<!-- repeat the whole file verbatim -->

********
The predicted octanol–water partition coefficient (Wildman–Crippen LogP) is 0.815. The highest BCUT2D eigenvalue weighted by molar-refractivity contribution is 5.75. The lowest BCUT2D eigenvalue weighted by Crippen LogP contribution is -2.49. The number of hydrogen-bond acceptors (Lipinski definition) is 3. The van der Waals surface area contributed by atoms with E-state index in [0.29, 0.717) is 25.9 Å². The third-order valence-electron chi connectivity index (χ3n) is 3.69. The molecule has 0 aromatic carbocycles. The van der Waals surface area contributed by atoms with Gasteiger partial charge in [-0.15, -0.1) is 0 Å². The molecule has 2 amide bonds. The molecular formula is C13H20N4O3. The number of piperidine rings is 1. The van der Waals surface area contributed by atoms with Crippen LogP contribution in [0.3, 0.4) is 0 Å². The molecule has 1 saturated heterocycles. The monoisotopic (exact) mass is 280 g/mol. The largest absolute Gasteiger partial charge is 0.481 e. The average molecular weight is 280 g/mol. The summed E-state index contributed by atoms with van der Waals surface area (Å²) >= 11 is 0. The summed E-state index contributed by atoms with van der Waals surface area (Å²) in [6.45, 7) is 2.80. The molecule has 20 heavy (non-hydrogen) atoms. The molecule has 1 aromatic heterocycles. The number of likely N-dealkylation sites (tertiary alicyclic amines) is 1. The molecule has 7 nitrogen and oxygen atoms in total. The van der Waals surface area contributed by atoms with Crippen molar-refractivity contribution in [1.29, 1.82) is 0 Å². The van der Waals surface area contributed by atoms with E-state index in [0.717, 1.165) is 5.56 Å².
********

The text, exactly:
The predicted octanol–water partition coefficient (Wildman–Crippen LogP) is 0.815. The highest BCUT2D eigenvalue weighted by molar-refractivity contribution is 5.75. The lowest BCUT2D eigenvalue weighted by Crippen LogP contribution is -2.49. The number of hydrogen-bond acceptors (Lipinski definition) is 3. The van der Waals surface area contributed by atoms with E-state index in [0.29, 0.717) is 25.9 Å². The third-order valence-electron chi connectivity index (χ3n) is 3.69. The molecule has 0 aromatic carbocycles. The van der Waals surface area contributed by atoms with Gasteiger partial charge in [-0.15, -0.1) is 0 Å². The molecule has 2 amide bonds. The molecular formula is C13H20N4O3. The number of piperidine rings is 1. The van der Waals surface area contributed by atoms with Crippen LogP contribution in [0.3, 0.4) is 0 Å². The molecule has 1 saturated heterocycles. The monoisotopic (exact) mass is 280 g/mol. The largest absolute Gasteiger partial charge is 0.481 e. The average molecular weight is 280 g/mol. The summed E-state index contributed by atoms with van der Waals surface area (Å²) >= 11 is 0. The summed E-state index contributed by atoms with van der Waals surface area (Å²) in [6.45, 7) is 2.80. The molecule has 20 heavy (non-hydrogen) atoms. The molecule has 1 aromatic heterocycles. The number of likely N-dealkylation sites (tertiary alicyclic amines) is 1. The molecule has 7 nitrogen and oxygen atoms in total. The van der Waals surface area contributed by atoms with Crippen molar-refractivity contribution in [1.29, 1.82) is 0 Å². The van der Waals surface area contributed by atoms with E-state index in [0.717, 1.165) is 5.56 Å².